As I approached the crest of the hill, I stopped just shy of it to regain my stamina.  I wanted a full stamina bar in which to run away if he was still there.  I then checked to make sure the horses were still behind me, and darted up and over the crest of the hill.  There I stopped.

Fortunately, no scorpion!
Fortunate indeed I was that the scorpion was nowhere to be found.  I made my way down and over to the entrance to the mountain pass.

South entrance to the mountain pass.
Caves are not without dangers.  Bears, cave bugs, and the flaming lava fiends all can spawn in a cave.  Entering the tunnel, I had to make sure that my animals cleared corners with me and also I had to watch for uninvited guests.

The darkness of the deep tunnel.
Caves are creepy places in Wurm.  The noise of wind and falling pebbles is a constant reminder to the dangers within.  Some adventurers have even had tiles collapse in front of them, leaving them helpless to get out should they have entered without a pick-axe.  I did not have one, but I had two exits, one at each end, so I felt safe in that regard.   Eventually, I made it to the exit on the other side of the mountain.  I was close to home!

The north entrance to the mountain pass.
Exiting the pass, I headed towards the Dragon Fang down long, rolling roads.  Sometimes the beauty of Wurm becomes a distraction.  I looked up and noticed a storm cloud was passing by the Dragon Fang.  I knew that meant an inevitable rain shower below.  But I still considered it a beauty to see those dark clouds.

The Dragon Fang about to get wet.
Then, as I cleared the trees and crested a hill, the sun shown brightly against a blue sky.  It was as if the Dragon Fang  was slicing the weather right in two.  The whole scene reminded me of the separate paths of dark and light that each Wurmian chooses when going to the Wild server.

Slicing the weather.
 Soon, I approached a familiar site, the great Freedom Market located at the base of the Dragon Fang mountain.  A huge building project was underway to expand to a third section of merchant stalls.  There were well over a hundred merchants already at the market, all owned by players looking to peddle their wares to interested and needy Wurmians.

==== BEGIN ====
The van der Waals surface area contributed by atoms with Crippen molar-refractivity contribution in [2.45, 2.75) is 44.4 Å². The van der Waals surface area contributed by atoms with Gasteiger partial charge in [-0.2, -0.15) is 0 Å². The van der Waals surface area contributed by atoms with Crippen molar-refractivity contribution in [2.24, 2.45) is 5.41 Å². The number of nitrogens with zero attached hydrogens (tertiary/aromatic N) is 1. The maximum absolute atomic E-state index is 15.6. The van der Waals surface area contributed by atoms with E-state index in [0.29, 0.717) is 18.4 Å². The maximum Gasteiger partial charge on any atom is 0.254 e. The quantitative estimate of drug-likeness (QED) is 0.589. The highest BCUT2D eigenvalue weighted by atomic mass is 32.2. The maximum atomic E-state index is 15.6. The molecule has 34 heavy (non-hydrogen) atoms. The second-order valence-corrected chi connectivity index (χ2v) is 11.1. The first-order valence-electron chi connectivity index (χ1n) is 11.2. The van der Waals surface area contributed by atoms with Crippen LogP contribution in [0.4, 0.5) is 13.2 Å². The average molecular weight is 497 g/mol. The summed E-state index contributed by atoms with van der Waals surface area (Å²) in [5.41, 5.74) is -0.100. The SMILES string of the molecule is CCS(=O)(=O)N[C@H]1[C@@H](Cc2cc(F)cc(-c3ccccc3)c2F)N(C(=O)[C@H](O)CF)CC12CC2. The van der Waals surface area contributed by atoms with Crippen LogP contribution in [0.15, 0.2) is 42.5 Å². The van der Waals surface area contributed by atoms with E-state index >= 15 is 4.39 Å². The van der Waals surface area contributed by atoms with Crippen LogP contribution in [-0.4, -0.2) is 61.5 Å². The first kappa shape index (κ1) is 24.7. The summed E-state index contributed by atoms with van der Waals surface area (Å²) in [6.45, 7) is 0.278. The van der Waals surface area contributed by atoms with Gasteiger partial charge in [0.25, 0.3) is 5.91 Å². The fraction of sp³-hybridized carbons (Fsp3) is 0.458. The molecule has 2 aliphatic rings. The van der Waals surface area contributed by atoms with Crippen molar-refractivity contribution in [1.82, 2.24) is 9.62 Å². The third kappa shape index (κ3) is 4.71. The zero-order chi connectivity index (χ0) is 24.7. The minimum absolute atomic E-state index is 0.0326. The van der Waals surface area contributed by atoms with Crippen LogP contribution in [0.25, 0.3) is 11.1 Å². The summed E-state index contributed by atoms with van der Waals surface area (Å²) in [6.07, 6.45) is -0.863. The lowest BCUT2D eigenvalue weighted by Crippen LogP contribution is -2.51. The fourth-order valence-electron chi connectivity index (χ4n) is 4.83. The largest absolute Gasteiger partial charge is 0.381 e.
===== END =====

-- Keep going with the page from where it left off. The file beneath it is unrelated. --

The ever expanding Freedom Market.
 On I went, past the market and through the shanty towns nearby where new players stake their claims to free and plundered lands.  Many of them just put up a house, some fencing, and plant a few crops before leaving the market area for lands beyond.  Eventually though, I made it home and releasing my horses to graze in the grasses around Refugio, my wonderful cave home came into view.

Refugio - the home of Surviverman!

Approaching the entrance I instinctively  checked my crops.  Ouch!  I had been gone too long.  All but one had turned to weeds. The one had turned back to grass.  Oh well, I thought, it was worth it to gain the mushrooms and the horses.

Crops turned to weeds while I was away.

I entered Refugio tired, weary, but thankful.  I had accomplished the biggest two of my three objectives, and I was not ashamed to label my 2-2-2 adventure very successful.  I laid down by the forge and rested from my journey.

Inside Surviverman's cave.

Day 27 - The 2-2-2 Adventure Continued...

I woke up from my night on the side of the road with the inevitable message that I had lost the mushrooms to decay.  I expected this and planned to offer my screen shots as proof of my discovery.  What I should have done was use them to make healing covers.  But the "should" never happened.

Gone are my mushrooms!
I was in a strange place.  I heard hammering in the distance and the sound of someone's forge, oven, campfire, or other source of crackling flame.  It surely wasn't my campfire.  That had died in the night.  Taking my bearing, I headed north to unknown places beyond in search of creatures. Occasionally, I would stop to forage and botanize grass tiles for food.  It would not be long before another meal or casserole would be necessary to sustain me on my 2-2-2 adventure.